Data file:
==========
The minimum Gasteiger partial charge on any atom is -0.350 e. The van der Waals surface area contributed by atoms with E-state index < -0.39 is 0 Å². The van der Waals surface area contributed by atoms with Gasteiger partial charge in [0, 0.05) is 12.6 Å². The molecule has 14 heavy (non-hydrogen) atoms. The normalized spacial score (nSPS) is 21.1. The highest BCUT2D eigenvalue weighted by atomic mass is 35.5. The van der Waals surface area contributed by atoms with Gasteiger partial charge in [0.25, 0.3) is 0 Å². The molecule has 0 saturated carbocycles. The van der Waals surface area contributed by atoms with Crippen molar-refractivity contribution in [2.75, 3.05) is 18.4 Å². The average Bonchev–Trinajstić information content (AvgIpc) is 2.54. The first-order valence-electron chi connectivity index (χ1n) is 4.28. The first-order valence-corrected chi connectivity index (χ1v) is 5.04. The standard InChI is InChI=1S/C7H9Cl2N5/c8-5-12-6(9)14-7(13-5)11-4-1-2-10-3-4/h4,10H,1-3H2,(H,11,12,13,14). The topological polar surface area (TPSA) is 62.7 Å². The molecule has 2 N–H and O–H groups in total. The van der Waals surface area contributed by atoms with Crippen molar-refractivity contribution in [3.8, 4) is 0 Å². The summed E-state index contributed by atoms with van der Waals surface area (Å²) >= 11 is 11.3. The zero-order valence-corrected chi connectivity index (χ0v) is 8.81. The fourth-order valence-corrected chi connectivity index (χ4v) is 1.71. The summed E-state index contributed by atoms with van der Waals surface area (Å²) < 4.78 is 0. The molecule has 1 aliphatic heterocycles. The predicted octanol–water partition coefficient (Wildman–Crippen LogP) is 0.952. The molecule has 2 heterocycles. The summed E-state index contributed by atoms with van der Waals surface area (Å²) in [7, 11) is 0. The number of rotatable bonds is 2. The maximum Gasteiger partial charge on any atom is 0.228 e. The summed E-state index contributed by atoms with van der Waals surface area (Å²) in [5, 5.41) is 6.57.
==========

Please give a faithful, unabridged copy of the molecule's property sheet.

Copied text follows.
The minimum Gasteiger partial charge on any atom is -0.350 e. The van der Waals surface area contributed by atoms with E-state index < -0.39 is 0 Å². The van der Waals surface area contributed by atoms with Gasteiger partial charge in [0, 0.05) is 12.6 Å². The molecule has 14 heavy (non-hydrogen) atoms. The normalized spacial score (nSPS) is 21.1. The highest BCUT2D eigenvalue weighted by atomic mass is 35.5. The van der Waals surface area contributed by atoms with Gasteiger partial charge in [0.25, 0.3) is 0 Å². The molecule has 0 saturated carbocycles. The van der Waals surface area contributed by atoms with Crippen molar-refractivity contribution in [2.75, 3.05) is 18.4 Å². The average Bonchev–Trinajstić information content (AvgIpc) is 2.54. The first-order valence-electron chi connectivity index (χ1n) is 4.28. The first-order valence-corrected chi connectivity index (χ1v) is 5.04. The standard InChI is InChI=1S/C7H9Cl2N5/c8-5-12-6(9)14-7(13-5)11-4-1-2-10-3-4/h4,10H,1-3H2,(H,11,12,13,14). The topological polar surface area (TPSA) is 62.7 Å². The molecule has 2 N–H and O–H groups in total. The van der Waals surface area contributed by atoms with Crippen molar-refractivity contribution in [3.8, 4) is 0 Å². The summed E-state index contributed by atoms with van der Waals surface area (Å²) >= 11 is 11.3. The zero-order valence-corrected chi connectivity index (χ0v) is 8.81. The fourth-order valence-corrected chi connectivity index (χ4v) is 1.71. The summed E-state index contributed by atoms with van der Waals surface area (Å²) < 4.78 is 0. The molecule has 1 aliphatic heterocycles. The predicted octanol–water partition coefficient (Wildman–Crippen LogP) is 0.952. The molecule has 2 heterocycles. The summed E-state index contributed by atoms with van der Waals surface area (Å²) in [7, 11) is 0. The number of rotatable bonds is 2. The maximum Gasteiger partial charge on any atom is 0.228 e. The summed E-state index contributed by atoms with van der Waals surface area (Å²) in [5, 5.41) is 6.57.